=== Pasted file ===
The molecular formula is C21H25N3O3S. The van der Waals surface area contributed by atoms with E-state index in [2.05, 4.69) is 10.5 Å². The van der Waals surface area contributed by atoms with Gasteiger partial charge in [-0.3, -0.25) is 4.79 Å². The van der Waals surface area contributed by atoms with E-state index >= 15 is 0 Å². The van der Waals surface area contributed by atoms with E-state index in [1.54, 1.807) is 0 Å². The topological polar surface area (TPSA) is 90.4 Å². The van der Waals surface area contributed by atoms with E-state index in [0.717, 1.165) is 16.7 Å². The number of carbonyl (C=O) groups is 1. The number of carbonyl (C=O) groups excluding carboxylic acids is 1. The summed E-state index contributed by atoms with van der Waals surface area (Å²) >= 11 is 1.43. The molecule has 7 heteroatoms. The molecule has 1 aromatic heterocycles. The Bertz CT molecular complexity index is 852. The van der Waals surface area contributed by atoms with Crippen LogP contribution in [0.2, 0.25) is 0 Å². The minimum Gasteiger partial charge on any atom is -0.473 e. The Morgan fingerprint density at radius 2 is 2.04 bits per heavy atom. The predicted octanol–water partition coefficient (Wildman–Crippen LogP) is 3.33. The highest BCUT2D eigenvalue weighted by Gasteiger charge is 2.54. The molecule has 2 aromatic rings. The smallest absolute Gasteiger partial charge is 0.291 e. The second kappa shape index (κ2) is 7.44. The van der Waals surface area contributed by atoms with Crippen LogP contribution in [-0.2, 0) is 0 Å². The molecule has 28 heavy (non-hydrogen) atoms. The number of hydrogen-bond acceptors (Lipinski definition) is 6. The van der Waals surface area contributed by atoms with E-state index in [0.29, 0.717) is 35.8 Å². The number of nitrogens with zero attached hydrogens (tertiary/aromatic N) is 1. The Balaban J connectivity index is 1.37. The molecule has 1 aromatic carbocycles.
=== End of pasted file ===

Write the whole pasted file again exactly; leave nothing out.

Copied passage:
The molecular formula is C21H25N3O3S. The van der Waals surface area contributed by atoms with E-state index in [2.05, 4.69) is 10.5 Å². The van der Waals surface area contributed by atoms with Gasteiger partial charge in [-0.3, -0.25) is 4.79 Å². The van der Waals surface area contributed by atoms with E-state index >= 15 is 0 Å². The van der Waals surface area contributed by atoms with E-state index in [1.54, 1.807) is 0 Å². The topological polar surface area (TPSA) is 90.4 Å². The van der Waals surface area contributed by atoms with E-state index in [0.717, 1.165) is 16.7 Å². The number of carbonyl (C=O) groups is 1. The number of carbonyl (C=O) groups excluding carboxylic acids is 1. The summed E-state index contributed by atoms with van der Waals surface area (Å²) >= 11 is 1.43. The molecule has 7 heteroatoms. The molecule has 1 aromatic heterocycles. The Bertz CT molecular complexity index is 852. The van der Waals surface area contributed by atoms with Crippen LogP contribution in [0.2, 0.25) is 0 Å². The minimum Gasteiger partial charge on any atom is -0.473 e. The Morgan fingerprint density at radius 2 is 2.04 bits per heavy atom. The predicted octanol–water partition coefficient (Wildman–Crippen LogP) is 3.33. The highest BCUT2D eigenvalue weighted by Gasteiger charge is 2.54. The molecule has 2 aromatic rings. The smallest absolute Gasteiger partial charge is 0.291 e. The second kappa shape index (κ2) is 7.44. The van der Waals surface area contributed by atoms with Crippen LogP contribution in [-0.2, 0) is 0 Å². The molecule has 28 heavy (non-hydrogen) atoms. The number of hydrogen-bond acceptors (Lipinski definition) is 6. The van der Waals surface area contributed by atoms with E-state index in [0.29, 0.717) is 35.8 Å². The number of nitrogens with zero attached hydrogens (tertiary/aromatic N) is 1. The Balaban J connectivity index is 1.37. The molecule has 1 aromatic carbocycles.